There are all sorts of artists exhibiting at Art on the Hill, using all sorts of mediums and materials to express themselves in their art. Alexandra Buckle is a printmaker who cuts into sheets of lino to create printed landscapes in many layers of ink. We went to see her working...
Alexandra says she’s always been artistic and particularly interested in colour. When she first came to AOTH many years ago, she was selling paintings, some jewelry she’d made and also her lino-cut prints. That year her prints did so well, she says it was the first exhibition when she really started to believe she could do this as a business, as well as a passion. She hasn’t looked back and has come back to AOTH ever since, where she says her work is received really well.
The lino-cutting process is intricate and detailed. Alexandra works from photographs she takes herself- water and trees feature heavily because of the contrast and interesting light they create. She also loves the colours that appear in the natural landscapes she favours. Prints of scenes in Devon, the Lake District and local landscapes cover her studio walls at her home in Bicester.Alexandra uses a reduction lino-cut technique, which is a process that happens in several detailed stages. ‘Patience and Commitment are words that are often mentioned when people talk about my work’ she laughs.
Cuts are made into a sheet of lino to create a relief that she uses to print the first layer of colour. She then washes off the lino block and goes back to it- making more cuts, gouging out more of the surface of the lino. This is then used to print on top of the first layer of the picture- using a new colour. This goes on, each time more lino is cut out from the same sheet. By the end of the process there isn’t much left of the surface of the lino block. The process can take a number of weeks-often Alexandra takes a break from a particular picture before finishing it- and each one is made up of between five and nine layers of colours.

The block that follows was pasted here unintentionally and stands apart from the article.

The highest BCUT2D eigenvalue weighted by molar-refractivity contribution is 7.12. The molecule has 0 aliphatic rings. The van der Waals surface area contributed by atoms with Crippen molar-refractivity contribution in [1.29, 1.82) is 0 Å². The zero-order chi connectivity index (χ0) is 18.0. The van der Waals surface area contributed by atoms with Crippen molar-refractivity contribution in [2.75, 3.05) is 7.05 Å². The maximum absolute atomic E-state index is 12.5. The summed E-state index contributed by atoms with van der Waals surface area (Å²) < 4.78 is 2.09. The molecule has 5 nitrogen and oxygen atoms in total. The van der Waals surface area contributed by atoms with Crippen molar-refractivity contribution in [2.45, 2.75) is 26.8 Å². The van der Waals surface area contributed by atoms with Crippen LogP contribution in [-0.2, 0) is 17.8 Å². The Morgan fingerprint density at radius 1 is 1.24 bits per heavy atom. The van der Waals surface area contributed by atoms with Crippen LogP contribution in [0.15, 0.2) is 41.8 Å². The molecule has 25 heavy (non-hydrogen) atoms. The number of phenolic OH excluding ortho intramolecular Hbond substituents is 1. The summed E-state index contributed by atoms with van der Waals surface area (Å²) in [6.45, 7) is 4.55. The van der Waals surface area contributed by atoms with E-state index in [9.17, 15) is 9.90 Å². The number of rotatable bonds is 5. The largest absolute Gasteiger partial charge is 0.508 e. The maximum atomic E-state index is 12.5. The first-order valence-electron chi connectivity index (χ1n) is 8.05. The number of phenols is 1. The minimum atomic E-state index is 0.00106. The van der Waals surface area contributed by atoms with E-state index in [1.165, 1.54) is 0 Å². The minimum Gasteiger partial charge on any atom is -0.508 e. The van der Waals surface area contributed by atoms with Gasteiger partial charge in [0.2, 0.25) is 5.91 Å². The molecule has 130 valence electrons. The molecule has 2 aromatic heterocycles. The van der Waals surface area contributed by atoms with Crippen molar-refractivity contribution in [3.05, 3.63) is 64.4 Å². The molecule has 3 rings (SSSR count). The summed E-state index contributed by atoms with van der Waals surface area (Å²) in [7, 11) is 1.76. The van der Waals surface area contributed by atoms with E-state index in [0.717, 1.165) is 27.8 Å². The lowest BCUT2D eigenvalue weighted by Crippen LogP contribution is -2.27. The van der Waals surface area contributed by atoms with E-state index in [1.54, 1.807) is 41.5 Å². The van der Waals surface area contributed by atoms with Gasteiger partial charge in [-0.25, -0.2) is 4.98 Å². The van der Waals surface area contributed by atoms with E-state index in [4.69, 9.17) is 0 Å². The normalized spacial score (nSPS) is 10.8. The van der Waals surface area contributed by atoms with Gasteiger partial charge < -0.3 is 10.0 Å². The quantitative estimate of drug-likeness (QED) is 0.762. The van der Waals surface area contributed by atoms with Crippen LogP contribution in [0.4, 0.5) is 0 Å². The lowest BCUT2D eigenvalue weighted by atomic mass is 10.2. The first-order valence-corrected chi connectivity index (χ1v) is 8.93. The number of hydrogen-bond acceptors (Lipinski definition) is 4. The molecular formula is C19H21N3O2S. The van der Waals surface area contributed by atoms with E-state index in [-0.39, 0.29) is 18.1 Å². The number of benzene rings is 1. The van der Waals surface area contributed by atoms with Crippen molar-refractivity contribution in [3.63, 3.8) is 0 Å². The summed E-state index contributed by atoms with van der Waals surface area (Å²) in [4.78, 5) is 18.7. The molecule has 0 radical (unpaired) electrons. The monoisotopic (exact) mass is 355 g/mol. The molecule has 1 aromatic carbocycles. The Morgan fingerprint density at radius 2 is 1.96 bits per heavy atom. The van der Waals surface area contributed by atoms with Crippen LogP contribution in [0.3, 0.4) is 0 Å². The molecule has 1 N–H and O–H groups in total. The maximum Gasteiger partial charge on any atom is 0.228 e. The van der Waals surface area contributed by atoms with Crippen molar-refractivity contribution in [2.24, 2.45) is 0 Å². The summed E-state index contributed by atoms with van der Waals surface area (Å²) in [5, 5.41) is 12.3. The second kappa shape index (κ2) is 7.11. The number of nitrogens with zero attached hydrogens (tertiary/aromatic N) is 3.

The results are bold, multi-layered and stylised representations of watery, wooded scenes, and bright colourful flowers. The journey itself can be a surprise though- Alexandra says each piece takes quite a bit of planning, but over the years she’s become more proficient at matching the image in her head with the end result on paper: ‘I know what I’m aiming for, but I don’t always know how successful I’m going to be until I get to the end. There’s something in my head that I’m aiming for. Sometimes I get there and sometimes I don’t! ‘ Of course, because of the cutting away of the lino- once you’ve made a print, you can’t go back, so each one is very limited and a complete original.
In any case, her work has been a popular feature at AOTH for many years- she was one of the first ever sellers at the marketplace when it was introduced. She says the event has a special feel to it, and enjoys bumping into other artists during the weekend:
‘I think there’s a really good community that supports the event, and it’s been on the calendar such a long time that a really good attendance has built up around it.’